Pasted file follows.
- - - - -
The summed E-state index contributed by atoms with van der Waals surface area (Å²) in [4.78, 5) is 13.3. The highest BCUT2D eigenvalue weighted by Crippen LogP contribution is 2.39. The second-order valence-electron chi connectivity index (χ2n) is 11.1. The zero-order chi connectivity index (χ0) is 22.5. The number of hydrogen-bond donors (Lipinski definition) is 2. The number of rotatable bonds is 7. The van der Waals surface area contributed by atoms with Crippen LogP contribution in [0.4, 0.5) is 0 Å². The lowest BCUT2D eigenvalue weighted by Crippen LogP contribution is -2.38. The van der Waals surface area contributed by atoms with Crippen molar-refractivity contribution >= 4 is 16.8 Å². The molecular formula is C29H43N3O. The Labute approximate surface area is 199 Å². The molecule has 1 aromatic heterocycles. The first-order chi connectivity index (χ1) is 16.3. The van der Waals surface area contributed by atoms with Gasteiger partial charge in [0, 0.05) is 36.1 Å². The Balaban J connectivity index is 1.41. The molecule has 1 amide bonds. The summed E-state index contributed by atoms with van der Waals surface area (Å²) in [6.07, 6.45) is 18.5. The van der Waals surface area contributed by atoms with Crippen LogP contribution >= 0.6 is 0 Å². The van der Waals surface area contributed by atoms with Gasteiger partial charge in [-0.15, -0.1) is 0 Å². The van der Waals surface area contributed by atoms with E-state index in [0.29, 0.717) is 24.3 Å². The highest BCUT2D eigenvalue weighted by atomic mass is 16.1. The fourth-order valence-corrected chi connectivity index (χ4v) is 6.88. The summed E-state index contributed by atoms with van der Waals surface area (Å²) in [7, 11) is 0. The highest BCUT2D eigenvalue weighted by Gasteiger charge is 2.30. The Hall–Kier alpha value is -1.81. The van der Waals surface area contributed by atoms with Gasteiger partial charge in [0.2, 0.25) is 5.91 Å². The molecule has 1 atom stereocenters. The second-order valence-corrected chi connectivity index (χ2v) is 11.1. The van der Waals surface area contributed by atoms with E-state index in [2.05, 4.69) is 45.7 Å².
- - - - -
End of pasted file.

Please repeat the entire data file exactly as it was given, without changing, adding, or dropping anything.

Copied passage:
The summed E-state index contributed by atoms with van der Waals surface area (Å²) in [4.78, 5) is 13.3. The highest BCUT2D eigenvalue weighted by Crippen LogP contribution is 2.39. The second-order valence-electron chi connectivity index (χ2n) is 11.1. The zero-order chi connectivity index (χ0) is 22.5. The number of hydrogen-bond donors (Lipinski definition) is 2. The number of rotatable bonds is 7. The van der Waals surface area contributed by atoms with Crippen LogP contribution in [0.4, 0.5) is 0 Å². The lowest BCUT2D eigenvalue weighted by Crippen LogP contribution is -2.38. The van der Waals surface area contributed by atoms with Crippen molar-refractivity contribution >= 4 is 16.8 Å². The molecular formula is C29H43N3O. The Labute approximate surface area is 199 Å². The molecule has 1 aromatic heterocycles. The first-order chi connectivity index (χ1) is 16.3. The van der Waals surface area contributed by atoms with Gasteiger partial charge in [0, 0.05) is 36.1 Å². The Balaban J connectivity index is 1.41. The molecule has 1 amide bonds. The summed E-state index contributed by atoms with van der Waals surface area (Å²) in [6.07, 6.45) is 18.5. The van der Waals surface area contributed by atoms with Crippen LogP contribution >= 0.6 is 0 Å². The van der Waals surface area contributed by atoms with Gasteiger partial charge in [-0.15, -0.1) is 0 Å². The van der Waals surface area contributed by atoms with E-state index in [0.29, 0.717) is 24.3 Å². The highest BCUT2D eigenvalue weighted by atomic mass is 16.1. The fourth-order valence-corrected chi connectivity index (χ4v) is 6.88. The summed E-state index contributed by atoms with van der Waals surface area (Å²) in [7, 11) is 0. The highest BCUT2D eigenvalue weighted by Gasteiger charge is 2.30. The Hall–Kier alpha value is -1.81. The van der Waals surface area contributed by atoms with Gasteiger partial charge in [0.2, 0.25) is 5.91 Å². The molecule has 1 atom stereocenters. The second-order valence-corrected chi connectivity index (χ2v) is 11.1. The van der Waals surface area contributed by atoms with E-state index in [2.05, 4.69) is 45.7 Å².